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    Harper Adams invests in veterinary subjects

    Posted 2 October 2012

    "I am delighted to have joined Harper Adams at such an exciting time in the development of the ground-breaking undergraduate veterinary physiotherapy course."

    New staff: Lucy Evans, Beth Roberts and Elizabeth Gilbert

    Harper Adams University College is proud to be investing in new staff, facilities and courses for its veterinary-related subjects. 

    Three new members of staff began teaching this week: one veterinary surgeon and one veterinary nurse, to join the current team of five vets and eight vet nurses who support the veterinary nursing courses; and one veterinary physiotherapist, who will be vital to the new undergraduate Veterinary Physiotherapy course which will welcome its first students 2013. 

    The University College has also launched a post graduate veterinary nursing qualification, which can be studied to Post Graduate Certificate, Postgraduate Diploma and Masters levels. 

    Dr Erica Martin, Section Head Veterinary Nursing, said: “Veterinary nursing as a graduate career is now established so we are thrilled to be able to offer further career and academic development with the Msc Veterinary Nursing”.

    The BSc (Hons) veterinary physiotherapy course starting next year will be led by Senior Lecturer Carole Brizuela, who said: “With a new veterinary services centre and hydrotherapy suite due to be built on the Harper Adams campus, and with the appointment of Beth Roberts, our first in-house veterinary physiotherapy lecturer, Harper Adams will be able to offer dedicated teaching in animal physiotherapy to our undergraduate students and enhance the quality of provision to our postgraduate cohorts”.

    Beth Roberts obtained a BSc (Hons) degree in Veterinary Nursing from the Royal Veterinary College/Middlesex University in 2005 and has worked in a variety of practices including several university referral hospitals. Early in her career she developed a particular interest in the treatment and rehabilitation of animals post-operatively and the medical management of conditions such as arthritis. This led her to undertake further training in this field and she qualified among the first cohort of students to obtain a Postgraduate Diploma in Veterinary Physiotherapy from Harper Adams University College in 2011, and has since gained a specialist certificate in small animal hydrotherapy.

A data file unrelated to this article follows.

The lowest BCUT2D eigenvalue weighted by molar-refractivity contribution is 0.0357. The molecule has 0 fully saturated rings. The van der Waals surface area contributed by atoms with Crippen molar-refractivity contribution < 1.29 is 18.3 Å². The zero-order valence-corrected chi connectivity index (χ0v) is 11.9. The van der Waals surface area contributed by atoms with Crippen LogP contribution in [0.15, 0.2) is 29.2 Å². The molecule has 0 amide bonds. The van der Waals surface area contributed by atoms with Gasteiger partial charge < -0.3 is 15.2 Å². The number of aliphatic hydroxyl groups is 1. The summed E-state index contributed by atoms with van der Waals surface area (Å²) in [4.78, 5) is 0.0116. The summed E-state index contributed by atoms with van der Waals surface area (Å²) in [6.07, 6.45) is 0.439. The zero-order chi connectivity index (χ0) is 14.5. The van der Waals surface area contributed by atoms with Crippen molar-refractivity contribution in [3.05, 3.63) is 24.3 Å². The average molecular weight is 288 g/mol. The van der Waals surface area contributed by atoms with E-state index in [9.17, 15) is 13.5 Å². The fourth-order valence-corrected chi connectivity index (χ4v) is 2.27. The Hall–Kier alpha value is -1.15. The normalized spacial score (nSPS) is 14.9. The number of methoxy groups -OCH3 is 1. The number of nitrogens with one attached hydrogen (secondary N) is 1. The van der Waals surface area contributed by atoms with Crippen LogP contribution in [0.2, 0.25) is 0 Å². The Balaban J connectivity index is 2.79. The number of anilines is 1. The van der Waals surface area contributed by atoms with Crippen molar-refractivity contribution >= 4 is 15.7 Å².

Beth has since worked alongside some of the country's leading companion animal surgeons, heading up a rehabilitation and hydrotherapy unit at a first opinion and referral veterinary hospital in the Midlands before starting at Harper Adams in August 2012. She still spends one day a week in the hospital, and freelances treating horses in the Midlands.

    She said: “I am delighted to have joined Harper Adams at such an exciting time in the development of the ground-breaking undergraduate veterinary physiotherapy course. I look forward to helping deliver this and other animals-related courses, as well as expanding my research interests.”

    The University College's new vet is Elizabeth Gilbert, who qualified from the Royal Veterinary College in 2006 and has been working in practice since. She said: I am really excited to be joining the Vet Nursing team at Harper Adams and hope my experiences in practice will add positively to the students’ learning. I have mostly worked in small animal roles, although my first job did involve some equine and farm animal work. Most recently, following a move north, I have been working as a locum at a variety of small animal practices. This experience has given me a wider understanding of the differences between small animal practices, which I hope will benefit the students."

    The third new team member, Lucy Evans, graduated from The University of Bristol with a first class honours degree in veterinary nursing and practice administration in 2008. Upon graduation, she worked in referral practice, specialising in nursing the orthopaedic patient. In 2009, Lucy's thesis on “the efficiency of chlorhexidine gluconate in canine skin preparation – practice survey and clinical trials” was published in the Journal of Small Animal Practice (JSAP). 

    Lucy spent 14 months travelling and working around the world, then completed one year as a locum vet nurse before joining the team at Harper Adams, where she will be working as a teaching assistant on veterinary nursing programmes. She said: “I’m really excited to be joining the team here at Harper, I’m looking forward to meeting the students and sharing with them all the knowledge that I have picked up during my time in practice. I’m sure I will also learn a good few things from them!”  

    Carwyn Ellis, Head of the Animal Production, Welfare and Veterinary Sciences Department at Harper Adams, said: “These staff represent only part of our additional resources directed towards the veterinary services sector, with additional staffing and a new Veterinary Services Centre planned, these are exciting times for our department”.

    The new veterinary service centre at Harper Adams campus is expected to open by Easter 2014.


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